The indictment doesn’t detail if there was more than one gun involved or if only one of them killed Booher. The firearms charge is a “death constituting murder” charge under federal law, the indictment shows. Full Story at The Gazette

According to a Gazette article dated Tue., June 11, 2019:

U.S. Magistrate Mark Roberts last week designated this case as “complex,” which expands the deadline for pretrial motions, discovery and gives more time for both sides to prepare for trial. The prosecution advised the court of the “voluminous” evidence in this case, including scientific and forensic evidence, according to Roberts’ order … Typically, a trial has to start within 70 days of arraignment, according to federal law, but since this has been deemed a complex case, Roberts set Feb. 24, 2020 as a trial date for Busch and Yancey.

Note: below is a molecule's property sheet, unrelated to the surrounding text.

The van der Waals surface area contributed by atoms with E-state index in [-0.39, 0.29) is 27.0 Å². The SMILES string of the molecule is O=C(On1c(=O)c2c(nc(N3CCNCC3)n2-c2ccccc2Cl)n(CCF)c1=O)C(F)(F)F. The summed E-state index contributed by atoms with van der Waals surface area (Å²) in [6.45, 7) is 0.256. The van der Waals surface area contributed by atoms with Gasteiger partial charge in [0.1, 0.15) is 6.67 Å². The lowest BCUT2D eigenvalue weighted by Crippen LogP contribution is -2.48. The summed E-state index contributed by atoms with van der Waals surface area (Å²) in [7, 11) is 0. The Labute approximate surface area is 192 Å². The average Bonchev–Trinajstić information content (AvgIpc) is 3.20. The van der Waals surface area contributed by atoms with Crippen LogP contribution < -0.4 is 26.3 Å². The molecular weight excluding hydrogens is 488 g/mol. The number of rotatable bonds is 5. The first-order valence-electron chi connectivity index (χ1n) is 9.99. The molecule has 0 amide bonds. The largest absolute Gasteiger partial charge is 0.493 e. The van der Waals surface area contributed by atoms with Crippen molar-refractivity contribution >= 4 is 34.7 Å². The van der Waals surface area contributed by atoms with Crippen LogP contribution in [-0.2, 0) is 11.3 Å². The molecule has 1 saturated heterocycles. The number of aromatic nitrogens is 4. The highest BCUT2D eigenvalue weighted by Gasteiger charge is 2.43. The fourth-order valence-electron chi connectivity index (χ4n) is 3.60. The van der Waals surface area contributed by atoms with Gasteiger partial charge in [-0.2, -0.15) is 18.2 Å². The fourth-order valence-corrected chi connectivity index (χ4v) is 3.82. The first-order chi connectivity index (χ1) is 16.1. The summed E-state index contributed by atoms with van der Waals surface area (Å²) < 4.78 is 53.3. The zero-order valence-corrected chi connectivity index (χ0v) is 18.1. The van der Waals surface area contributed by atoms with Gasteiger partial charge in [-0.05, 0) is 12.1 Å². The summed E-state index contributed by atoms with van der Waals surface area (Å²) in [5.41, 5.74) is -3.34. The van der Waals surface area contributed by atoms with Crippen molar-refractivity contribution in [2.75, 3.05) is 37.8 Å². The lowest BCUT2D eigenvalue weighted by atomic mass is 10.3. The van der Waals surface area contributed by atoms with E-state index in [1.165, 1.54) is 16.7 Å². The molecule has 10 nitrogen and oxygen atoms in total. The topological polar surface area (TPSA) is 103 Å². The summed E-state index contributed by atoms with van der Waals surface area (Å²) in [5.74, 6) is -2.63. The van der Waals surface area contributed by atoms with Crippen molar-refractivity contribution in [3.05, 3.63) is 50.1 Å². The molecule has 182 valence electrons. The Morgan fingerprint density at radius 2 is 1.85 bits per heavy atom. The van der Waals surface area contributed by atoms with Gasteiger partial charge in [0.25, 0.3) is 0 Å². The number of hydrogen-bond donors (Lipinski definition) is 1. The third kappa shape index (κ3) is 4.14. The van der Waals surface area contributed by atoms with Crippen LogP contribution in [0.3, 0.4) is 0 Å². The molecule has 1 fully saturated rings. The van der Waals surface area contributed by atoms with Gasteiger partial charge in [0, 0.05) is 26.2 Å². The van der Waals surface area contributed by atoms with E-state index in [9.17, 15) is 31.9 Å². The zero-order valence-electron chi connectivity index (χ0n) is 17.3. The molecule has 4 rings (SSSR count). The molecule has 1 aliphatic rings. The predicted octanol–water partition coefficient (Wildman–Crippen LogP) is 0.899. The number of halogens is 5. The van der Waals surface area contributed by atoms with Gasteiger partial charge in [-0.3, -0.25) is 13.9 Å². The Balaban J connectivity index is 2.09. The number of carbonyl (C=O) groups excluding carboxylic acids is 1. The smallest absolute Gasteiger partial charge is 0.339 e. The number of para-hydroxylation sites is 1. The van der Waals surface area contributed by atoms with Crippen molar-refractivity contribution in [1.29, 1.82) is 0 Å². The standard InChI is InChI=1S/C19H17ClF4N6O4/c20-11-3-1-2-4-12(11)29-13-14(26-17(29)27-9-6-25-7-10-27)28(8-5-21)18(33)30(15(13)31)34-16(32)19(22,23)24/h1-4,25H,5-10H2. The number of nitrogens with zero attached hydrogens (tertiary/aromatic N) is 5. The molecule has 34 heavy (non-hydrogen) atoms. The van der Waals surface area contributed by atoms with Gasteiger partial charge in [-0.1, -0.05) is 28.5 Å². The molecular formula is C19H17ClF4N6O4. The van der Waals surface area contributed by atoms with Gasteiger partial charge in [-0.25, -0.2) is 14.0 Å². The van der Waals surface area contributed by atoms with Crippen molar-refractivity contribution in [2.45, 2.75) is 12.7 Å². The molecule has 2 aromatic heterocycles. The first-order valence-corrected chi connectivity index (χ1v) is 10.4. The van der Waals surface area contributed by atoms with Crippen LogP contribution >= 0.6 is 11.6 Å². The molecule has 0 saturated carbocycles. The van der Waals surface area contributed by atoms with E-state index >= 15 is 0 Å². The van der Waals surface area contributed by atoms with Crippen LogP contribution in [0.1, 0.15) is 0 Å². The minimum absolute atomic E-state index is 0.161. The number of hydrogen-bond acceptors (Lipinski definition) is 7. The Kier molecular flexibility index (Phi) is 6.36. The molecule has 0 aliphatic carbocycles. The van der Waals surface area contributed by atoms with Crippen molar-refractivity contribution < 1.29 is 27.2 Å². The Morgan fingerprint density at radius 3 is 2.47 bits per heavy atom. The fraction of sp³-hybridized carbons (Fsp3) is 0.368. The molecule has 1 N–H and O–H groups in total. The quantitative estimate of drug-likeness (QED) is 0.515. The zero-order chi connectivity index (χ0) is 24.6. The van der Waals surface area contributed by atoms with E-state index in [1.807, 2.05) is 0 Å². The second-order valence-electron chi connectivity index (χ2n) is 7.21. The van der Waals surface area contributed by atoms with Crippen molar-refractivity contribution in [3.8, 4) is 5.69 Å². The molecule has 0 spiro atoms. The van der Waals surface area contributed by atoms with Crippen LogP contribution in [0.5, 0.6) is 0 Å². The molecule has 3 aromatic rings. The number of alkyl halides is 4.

Prosecutors will be seeking the death penalty.

Jerry Lynn Burns

Jerry Lynn Burns

On Wednesday, December 19, 2018, Cedar Rapids police arrested Jerry Lynn Burns, 64, of Manchester, Iowa, and charged him with first-degree murder in the 39-year-old unsolved Michelle Martinko cold case.

Michelle Martinko

Michelle Martinko

At 4 a.m. on Thursday, December 20, 1979, police found 18-year-old Michelle Marie Martinko — her face and chest stabbed repeatedly — in her family’s tan 1972 Buick 4-door in Cedar Rapids’ Westdale Mall parking lot. The Kennedy High School senior had driven to the newly opened mall after a school choir banquet to shop for a new winter coat.